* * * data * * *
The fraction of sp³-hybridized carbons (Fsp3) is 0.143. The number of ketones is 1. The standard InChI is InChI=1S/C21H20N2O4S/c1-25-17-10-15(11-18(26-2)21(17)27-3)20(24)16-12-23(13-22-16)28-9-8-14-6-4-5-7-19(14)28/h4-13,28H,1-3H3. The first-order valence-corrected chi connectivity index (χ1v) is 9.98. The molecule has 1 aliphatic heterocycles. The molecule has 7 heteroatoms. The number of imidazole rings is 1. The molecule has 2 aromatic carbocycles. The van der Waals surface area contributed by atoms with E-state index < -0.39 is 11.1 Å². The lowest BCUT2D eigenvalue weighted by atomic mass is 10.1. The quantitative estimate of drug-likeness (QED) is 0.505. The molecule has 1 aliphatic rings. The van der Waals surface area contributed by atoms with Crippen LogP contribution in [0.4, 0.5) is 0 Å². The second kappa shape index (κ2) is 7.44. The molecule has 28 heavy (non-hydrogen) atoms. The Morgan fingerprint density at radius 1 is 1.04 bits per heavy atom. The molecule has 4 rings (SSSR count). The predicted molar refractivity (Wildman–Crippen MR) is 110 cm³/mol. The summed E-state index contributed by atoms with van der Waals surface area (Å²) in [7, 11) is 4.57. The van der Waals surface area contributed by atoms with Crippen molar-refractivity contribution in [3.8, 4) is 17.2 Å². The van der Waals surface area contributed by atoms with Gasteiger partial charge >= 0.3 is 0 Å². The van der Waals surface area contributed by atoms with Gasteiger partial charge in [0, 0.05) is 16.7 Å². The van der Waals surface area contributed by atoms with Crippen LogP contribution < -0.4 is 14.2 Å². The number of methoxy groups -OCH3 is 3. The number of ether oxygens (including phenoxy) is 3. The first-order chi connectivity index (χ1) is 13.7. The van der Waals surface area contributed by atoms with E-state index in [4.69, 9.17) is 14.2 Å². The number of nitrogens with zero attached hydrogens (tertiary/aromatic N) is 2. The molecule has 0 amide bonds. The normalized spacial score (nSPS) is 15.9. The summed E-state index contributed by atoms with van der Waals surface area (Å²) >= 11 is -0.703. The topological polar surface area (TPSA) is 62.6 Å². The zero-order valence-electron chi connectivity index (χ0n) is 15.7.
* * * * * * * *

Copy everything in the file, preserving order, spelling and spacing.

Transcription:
The fraction of sp³-hybridized carbons (Fsp3) is 0.143. The number of ketones is 1. The standard InChI is InChI=1S/C21H20N2O4S/c1-25-17-10-15(11-18(26-2)21(17)27-3)20(24)16-12-23(13-22-16)28-9-8-14-6-4-5-7-19(14)28/h4-13,28H,1-3H3. The first-order valence-corrected chi connectivity index (χ1v) is 9.98. The molecule has 1 aliphatic heterocycles. The molecule has 7 heteroatoms. The number of imidazole rings is 1. The molecule has 2 aromatic carbocycles. The van der Waals surface area contributed by atoms with E-state index < -0.39 is 11.1 Å². The lowest BCUT2D eigenvalue weighted by atomic mass is 10.1. The quantitative estimate of drug-likeness (QED) is 0.505. The molecule has 1 aliphatic rings. The van der Waals surface area contributed by atoms with Crippen LogP contribution in [0.4, 0.5) is 0 Å². The second kappa shape index (κ2) is 7.44. The molecule has 28 heavy (non-hydrogen) atoms. The Morgan fingerprint density at radius 1 is 1.04 bits per heavy atom. The molecule has 4 rings (SSSR count). The predicted molar refractivity (Wildman–Crippen MR) is 110 cm³/mol. The summed E-state index contributed by atoms with van der Waals surface area (Å²) in [7, 11) is 4.57. The van der Waals surface area contributed by atoms with Crippen molar-refractivity contribution in [3.8, 4) is 17.2 Å². The van der Waals surface area contributed by atoms with Gasteiger partial charge >= 0.3 is 0 Å². The van der Waals surface area contributed by atoms with Gasteiger partial charge in [0, 0.05) is 16.7 Å². The van der Waals surface area contributed by atoms with Crippen LogP contribution < -0.4 is 14.2 Å². The number of methoxy groups -OCH3 is 3. The number of ether oxygens (including phenoxy) is 3. The first-order chi connectivity index (χ1) is 13.7. The van der Waals surface area contributed by atoms with E-state index in [4.69, 9.17) is 14.2 Å². The number of nitrogens with zero attached hydrogens (tertiary/aromatic N) is 2. The molecule has 0 amide bonds. The normalized spacial score (nSPS) is 15.9. The summed E-state index contributed by atoms with van der Waals surface area (Å²) >= 11 is -0.703. The topological polar surface area (TPSA) is 62.6 Å². The zero-order valence-electron chi connectivity index (χ0n) is 15.7.